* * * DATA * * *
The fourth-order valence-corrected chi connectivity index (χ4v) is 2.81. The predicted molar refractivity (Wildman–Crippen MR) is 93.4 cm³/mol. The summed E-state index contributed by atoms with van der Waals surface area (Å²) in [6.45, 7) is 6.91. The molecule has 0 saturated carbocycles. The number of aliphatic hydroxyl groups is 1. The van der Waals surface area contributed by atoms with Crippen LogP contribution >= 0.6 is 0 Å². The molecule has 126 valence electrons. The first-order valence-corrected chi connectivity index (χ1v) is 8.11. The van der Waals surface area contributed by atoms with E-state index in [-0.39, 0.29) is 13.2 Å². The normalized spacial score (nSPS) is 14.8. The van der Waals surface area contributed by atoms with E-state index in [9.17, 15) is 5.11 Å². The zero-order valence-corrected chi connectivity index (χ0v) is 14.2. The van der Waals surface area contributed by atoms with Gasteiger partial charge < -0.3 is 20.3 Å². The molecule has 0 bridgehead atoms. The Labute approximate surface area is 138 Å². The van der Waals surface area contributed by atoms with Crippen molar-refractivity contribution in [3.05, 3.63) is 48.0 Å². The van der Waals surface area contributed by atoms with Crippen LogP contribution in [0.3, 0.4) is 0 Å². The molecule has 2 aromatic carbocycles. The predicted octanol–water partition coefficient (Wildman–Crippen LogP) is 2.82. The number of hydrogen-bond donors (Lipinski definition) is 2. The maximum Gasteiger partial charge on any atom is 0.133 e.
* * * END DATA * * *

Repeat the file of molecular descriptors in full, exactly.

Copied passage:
The fourth-order valence-corrected chi connectivity index (χ4v) is 2.81. The predicted molar refractivity (Wildman–Crippen MR) is 93.4 cm³/mol. The summed E-state index contributed by atoms with van der Waals surface area (Å²) in [6.45, 7) is 6.91. The molecule has 0 saturated carbocycles. The number of aliphatic hydroxyl groups is 1. The van der Waals surface area contributed by atoms with Crippen LogP contribution >= 0.6 is 0 Å². The molecule has 126 valence electrons. The first-order valence-corrected chi connectivity index (χ1v) is 8.11. The van der Waals surface area contributed by atoms with E-state index in [-0.39, 0.29) is 13.2 Å². The normalized spacial score (nSPS) is 14.8. The van der Waals surface area contributed by atoms with E-state index in [9.17, 15) is 5.11 Å². The zero-order valence-corrected chi connectivity index (χ0v) is 14.2. The van der Waals surface area contributed by atoms with Gasteiger partial charge < -0.3 is 20.3 Å². The molecule has 0 bridgehead atoms. The Labute approximate surface area is 138 Å². The van der Waals surface area contributed by atoms with Crippen molar-refractivity contribution in [3.05, 3.63) is 48.0 Å². The van der Waals surface area contributed by atoms with Crippen LogP contribution in [0.3, 0.4) is 0 Å². The molecule has 2 aromatic carbocycles. The predicted octanol–water partition coefficient (Wildman–Crippen LogP) is 2.82. The number of hydrogen-bond donors (Lipinski definition) is 2. The maximum Gasteiger partial charge on any atom is 0.133 e.